Last year I was looking at property in the Cincinnati area. I realized that many of the old forlorn city neighborhoods were rapidly coming back to life and this was a good time to buy and improve property. I found a small historic building with a shop on the ground floor and three apartments upstairs. … Continue reading Who Really Controls Which House You Buy?
This is what it’s like to drive along Highway 101 in Marin and Sonoma counties to the north of San Francisco. I do it frequently enough to know it’s miserable. And there really isn’t any alternative. The highway receives continuous upgrades year after year. Road improvements are a state religion. A few million dollars here… … Continue reading SMART ? That Depends…
I have a peculiar theory about where the next generation of counter culture folks are going to set up shop. You know… artists, musicians, small scale entrepreneurs, gays, refugees, and whatever passes for the political and economic fringe in the future. When I look back at these locations from the past there’s a clear pattern. … Continue reading The Future of Unlikely Places
I occasionally stumble on a property like this one. Its trajectory over the decades is clear. It started as a comfortable middle class home. You can still see the outlines of the kidney shaped pool in the back yard. It’s obvious that the road out front was widened. And widened again. And widened again. High … Continue reading Pave. Fail. Pave. Fail. Repeat.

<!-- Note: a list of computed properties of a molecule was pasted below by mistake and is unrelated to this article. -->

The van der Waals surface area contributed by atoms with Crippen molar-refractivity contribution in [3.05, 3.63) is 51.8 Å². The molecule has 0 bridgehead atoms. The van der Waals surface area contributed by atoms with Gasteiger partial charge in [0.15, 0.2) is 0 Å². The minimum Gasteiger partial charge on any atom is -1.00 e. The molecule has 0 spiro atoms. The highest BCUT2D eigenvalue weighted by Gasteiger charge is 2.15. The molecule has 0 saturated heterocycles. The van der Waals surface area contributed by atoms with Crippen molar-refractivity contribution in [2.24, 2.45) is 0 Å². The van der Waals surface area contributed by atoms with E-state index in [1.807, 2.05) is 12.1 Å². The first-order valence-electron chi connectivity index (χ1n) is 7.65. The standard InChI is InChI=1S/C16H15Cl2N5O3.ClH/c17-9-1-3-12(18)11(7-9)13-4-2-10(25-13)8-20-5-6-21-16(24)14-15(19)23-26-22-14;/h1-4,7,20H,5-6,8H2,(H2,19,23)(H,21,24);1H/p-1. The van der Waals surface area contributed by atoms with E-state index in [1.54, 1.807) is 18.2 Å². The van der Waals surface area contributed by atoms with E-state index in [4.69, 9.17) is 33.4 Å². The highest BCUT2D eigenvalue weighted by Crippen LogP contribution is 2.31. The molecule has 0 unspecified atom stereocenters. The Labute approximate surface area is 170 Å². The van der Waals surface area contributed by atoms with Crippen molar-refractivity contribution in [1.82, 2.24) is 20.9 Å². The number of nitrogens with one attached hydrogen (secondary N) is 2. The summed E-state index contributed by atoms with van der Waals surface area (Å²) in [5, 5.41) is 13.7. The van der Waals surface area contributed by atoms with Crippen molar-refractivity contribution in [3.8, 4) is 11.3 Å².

Triage is the process of prioritizing care in a resource constrained environment. The French first developed this technique on the battlefield when medics were overwhelmed and couldn’t provide sufficient help to every soldier who needed it. Triage separates the wounded into three groups: those who can be saved with immediate attention, those who are stable … Continue reading Urban Triage
Two nights ago I attended a presentation at Mission Dolores Church sponsored by the San Francisco Chronicle called “A Changing Mission”. The discussion was based on a newspaper article and associated short film about the neighborhood. It’s well worth a quick look here. Next week I’ll be in Lancaster, California to attend a similar … Continue reading Two Sides of the Same Coin: Decline and Gentrification
I recently stumbled on a cluster of half built McMansions in a failed subdivision while visiting relatives in a distant suburb of Los Angeles. I found myself drawn to the structures and engaged in a bit of impromptu archeology. At the top of the market circa 2006 homes like these sold at a premium to … Continue reading The American Dream – Architectural Vivisection